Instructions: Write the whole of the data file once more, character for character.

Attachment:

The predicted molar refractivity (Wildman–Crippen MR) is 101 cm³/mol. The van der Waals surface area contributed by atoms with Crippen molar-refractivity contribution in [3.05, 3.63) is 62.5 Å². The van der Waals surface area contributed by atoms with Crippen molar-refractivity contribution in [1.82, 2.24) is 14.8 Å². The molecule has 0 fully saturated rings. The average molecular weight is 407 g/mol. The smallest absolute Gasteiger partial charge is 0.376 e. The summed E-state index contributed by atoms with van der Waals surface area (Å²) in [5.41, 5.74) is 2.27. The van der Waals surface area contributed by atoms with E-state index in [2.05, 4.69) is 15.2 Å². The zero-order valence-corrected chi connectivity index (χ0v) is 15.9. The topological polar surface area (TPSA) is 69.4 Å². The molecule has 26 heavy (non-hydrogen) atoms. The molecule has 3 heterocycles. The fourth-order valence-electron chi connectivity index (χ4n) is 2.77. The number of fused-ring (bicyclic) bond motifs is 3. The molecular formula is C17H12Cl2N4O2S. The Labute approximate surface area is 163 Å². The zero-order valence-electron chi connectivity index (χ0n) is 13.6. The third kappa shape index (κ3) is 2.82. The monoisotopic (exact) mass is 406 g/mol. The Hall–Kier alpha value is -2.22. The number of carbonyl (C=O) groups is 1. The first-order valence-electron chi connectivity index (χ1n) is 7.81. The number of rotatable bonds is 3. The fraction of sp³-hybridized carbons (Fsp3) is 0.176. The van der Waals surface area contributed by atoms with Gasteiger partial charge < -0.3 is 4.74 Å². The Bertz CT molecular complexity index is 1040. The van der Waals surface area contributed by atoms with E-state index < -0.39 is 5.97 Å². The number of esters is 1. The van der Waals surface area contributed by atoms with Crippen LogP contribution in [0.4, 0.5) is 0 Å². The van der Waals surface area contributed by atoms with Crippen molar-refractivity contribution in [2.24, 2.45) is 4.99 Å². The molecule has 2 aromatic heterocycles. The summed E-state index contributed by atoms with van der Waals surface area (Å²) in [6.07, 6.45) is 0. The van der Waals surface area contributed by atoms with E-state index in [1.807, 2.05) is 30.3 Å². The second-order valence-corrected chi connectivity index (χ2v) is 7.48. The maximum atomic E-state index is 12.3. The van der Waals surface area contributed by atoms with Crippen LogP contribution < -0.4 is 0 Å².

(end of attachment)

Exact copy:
The predicted molar refractivity (Wildman–Crippen MR) is 101 cm³/mol. The van der Waals surface area contributed by atoms with Crippen molar-refractivity contribution in [3.05, 3.63) is 62.5 Å². The van der Waals surface area contributed by atoms with Crippen molar-refractivity contribution in [1.82, 2.24) is 14.8 Å². The molecule has 0 fully saturated rings. The average molecular weight is 407 g/mol. The smallest absolute Gasteiger partial charge is 0.376 e. The summed E-state index contributed by atoms with van der Waals surface area (Å²) in [5.41, 5.74) is 2.27. The van der Waals surface area contributed by atoms with E-state index in [2.05, 4.69) is 15.2 Å². The zero-order valence-corrected chi connectivity index (χ0v) is 15.9. The topological polar surface area (TPSA) is 69.4 Å². The molecule has 26 heavy (non-hydrogen) atoms. The molecule has 3 heterocycles. The fourth-order valence-electron chi connectivity index (χ4n) is 2.77. The number of fused-ring (bicyclic) bond motifs is 3. The molecular formula is C17H12Cl2N4O2S. The Labute approximate surface area is 163 Å². The zero-order valence-electron chi connectivity index (χ0n) is 13.6. The third kappa shape index (κ3) is 2.82. The monoisotopic (exact) mass is 406 g/mol. The Hall–Kier alpha value is -2.22. The number of carbonyl (C=O) groups is 1. The first-order valence-electron chi connectivity index (χ1n) is 7.81. The number of rotatable bonds is 3. The fraction of sp³-hybridized carbons (Fsp3) is 0.176. The van der Waals surface area contributed by atoms with Gasteiger partial charge < -0.3 is 4.74 Å². The Bertz CT molecular complexity index is 1040. The van der Waals surface area contributed by atoms with E-state index < -0.39 is 5.97 Å². The number of esters is 1. The van der Waals surface area contributed by atoms with Crippen LogP contribution in [0.4, 0.5) is 0 Å². The van der Waals surface area contributed by atoms with Crippen molar-refractivity contribution in [2.24, 2.45) is 4.99 Å². The molecule has 2 aromatic heterocycles. The summed E-state index contributed by atoms with van der Waals surface area (Å²) in [6.07, 6.45) is 0. The van der Waals surface area contributed by atoms with E-state index in [1.807, 2.05) is 30.3 Å². The second-order valence-corrected chi connectivity index (χ2v) is 7.48. The maximum atomic E-state index is 12.3. The van der Waals surface area contributed by atoms with Crippen LogP contribution < -0.4 is 0 Å².